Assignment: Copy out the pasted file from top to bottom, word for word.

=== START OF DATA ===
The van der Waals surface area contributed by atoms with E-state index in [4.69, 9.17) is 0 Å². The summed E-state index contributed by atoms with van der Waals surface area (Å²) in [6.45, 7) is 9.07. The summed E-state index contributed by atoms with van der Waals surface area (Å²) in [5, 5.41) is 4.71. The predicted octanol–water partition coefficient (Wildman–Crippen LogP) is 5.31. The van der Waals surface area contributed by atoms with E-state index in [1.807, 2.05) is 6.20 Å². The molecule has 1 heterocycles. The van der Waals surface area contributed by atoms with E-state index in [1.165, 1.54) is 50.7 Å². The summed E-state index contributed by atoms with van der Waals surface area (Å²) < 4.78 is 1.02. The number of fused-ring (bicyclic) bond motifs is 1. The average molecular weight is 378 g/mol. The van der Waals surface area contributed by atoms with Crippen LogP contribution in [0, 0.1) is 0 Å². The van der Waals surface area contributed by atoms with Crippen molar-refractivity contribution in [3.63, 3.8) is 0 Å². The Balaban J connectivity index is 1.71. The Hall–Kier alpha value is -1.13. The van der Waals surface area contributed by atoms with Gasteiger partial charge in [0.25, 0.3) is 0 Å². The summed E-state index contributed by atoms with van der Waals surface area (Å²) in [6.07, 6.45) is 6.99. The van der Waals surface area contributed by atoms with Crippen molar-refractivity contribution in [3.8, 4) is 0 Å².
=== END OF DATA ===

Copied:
The van der Waals surface area contributed by atoms with E-state index in [4.69, 9.17) is 0 Å². The summed E-state index contributed by atoms with van der Waals surface area (Å²) in [6.45, 7) is 9.07. The summed E-state index contributed by atoms with van der Waals surface area (Å²) in [5, 5.41) is 4.71. The predicted octanol–water partition coefficient (Wildman–Crippen LogP) is 5.31. The van der Waals surface area contributed by atoms with E-state index in [1.807, 2.05) is 6.20 Å². The molecule has 1 heterocycles. The van der Waals surface area contributed by atoms with E-state index in [1.165, 1.54) is 50.7 Å². The summed E-state index contributed by atoms with van der Waals surface area (Å²) < 4.78 is 1.02. The number of fused-ring (bicyclic) bond motifs is 1. The average molecular weight is 378 g/mol. The van der Waals surface area contributed by atoms with Crippen LogP contribution in [0, 0.1) is 0 Å². The van der Waals surface area contributed by atoms with Crippen molar-refractivity contribution in [3.63, 3.8) is 0 Å². The Balaban J connectivity index is 1.71. The Hall–Kier alpha value is -1.13. The van der Waals surface area contributed by atoms with Gasteiger partial charge in [0.25, 0.3) is 0 Å². The summed E-state index contributed by atoms with van der Waals surface area (Å²) in [6.07, 6.45) is 6.99. The van der Waals surface area contributed by atoms with Crippen molar-refractivity contribution in [3.8, 4) is 0 Å².